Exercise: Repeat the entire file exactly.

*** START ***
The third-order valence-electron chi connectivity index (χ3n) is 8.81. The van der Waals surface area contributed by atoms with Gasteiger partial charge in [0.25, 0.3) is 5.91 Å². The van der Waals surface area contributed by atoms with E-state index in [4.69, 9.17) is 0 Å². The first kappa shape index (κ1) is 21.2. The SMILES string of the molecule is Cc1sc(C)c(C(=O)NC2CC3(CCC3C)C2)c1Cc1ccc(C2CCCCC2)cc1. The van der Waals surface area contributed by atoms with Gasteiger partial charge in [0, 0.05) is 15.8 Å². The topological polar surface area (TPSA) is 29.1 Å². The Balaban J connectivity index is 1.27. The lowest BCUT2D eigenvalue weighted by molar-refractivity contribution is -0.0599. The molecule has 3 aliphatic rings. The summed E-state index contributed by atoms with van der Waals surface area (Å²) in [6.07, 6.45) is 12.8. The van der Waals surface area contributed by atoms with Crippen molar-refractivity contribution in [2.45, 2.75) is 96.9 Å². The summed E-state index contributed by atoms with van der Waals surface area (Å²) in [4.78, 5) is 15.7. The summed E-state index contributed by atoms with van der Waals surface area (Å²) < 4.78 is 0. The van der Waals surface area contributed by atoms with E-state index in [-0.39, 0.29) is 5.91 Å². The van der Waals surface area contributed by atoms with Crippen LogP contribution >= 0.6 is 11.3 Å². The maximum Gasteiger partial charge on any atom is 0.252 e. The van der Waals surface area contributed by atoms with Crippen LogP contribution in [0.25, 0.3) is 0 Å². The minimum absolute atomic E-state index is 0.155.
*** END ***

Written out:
The third-order valence-electron chi connectivity index (χ3n) is 8.81. The van der Waals surface area contributed by atoms with Gasteiger partial charge in [0.25, 0.3) is 5.91 Å². The van der Waals surface area contributed by atoms with E-state index in [4.69, 9.17) is 0 Å². The first kappa shape index (κ1) is 21.2. The SMILES string of the molecule is Cc1sc(C)c(C(=O)NC2CC3(CCC3C)C2)c1Cc1ccc(C2CCCCC2)cc1. The van der Waals surface area contributed by atoms with Gasteiger partial charge in [0, 0.05) is 15.8 Å². The topological polar surface area (TPSA) is 29.1 Å². The Balaban J connectivity index is 1.27. The lowest BCUT2D eigenvalue weighted by molar-refractivity contribution is -0.0599. The molecule has 3 aliphatic rings. The summed E-state index contributed by atoms with van der Waals surface area (Å²) in [6.07, 6.45) is 12.8. The van der Waals surface area contributed by atoms with Crippen molar-refractivity contribution in [2.45, 2.75) is 96.9 Å². The summed E-state index contributed by atoms with van der Waals surface area (Å²) in [4.78, 5) is 15.7. The summed E-state index contributed by atoms with van der Waals surface area (Å²) < 4.78 is 0. The van der Waals surface area contributed by atoms with E-state index in [-0.39, 0.29) is 5.91 Å². The van der Waals surface area contributed by atoms with Crippen LogP contribution >= 0.6 is 11.3 Å². The maximum Gasteiger partial charge on any atom is 0.252 e. The van der Waals surface area contributed by atoms with Crippen LogP contribution in [0.25, 0.3) is 0 Å². The minimum absolute atomic E-state index is 0.155.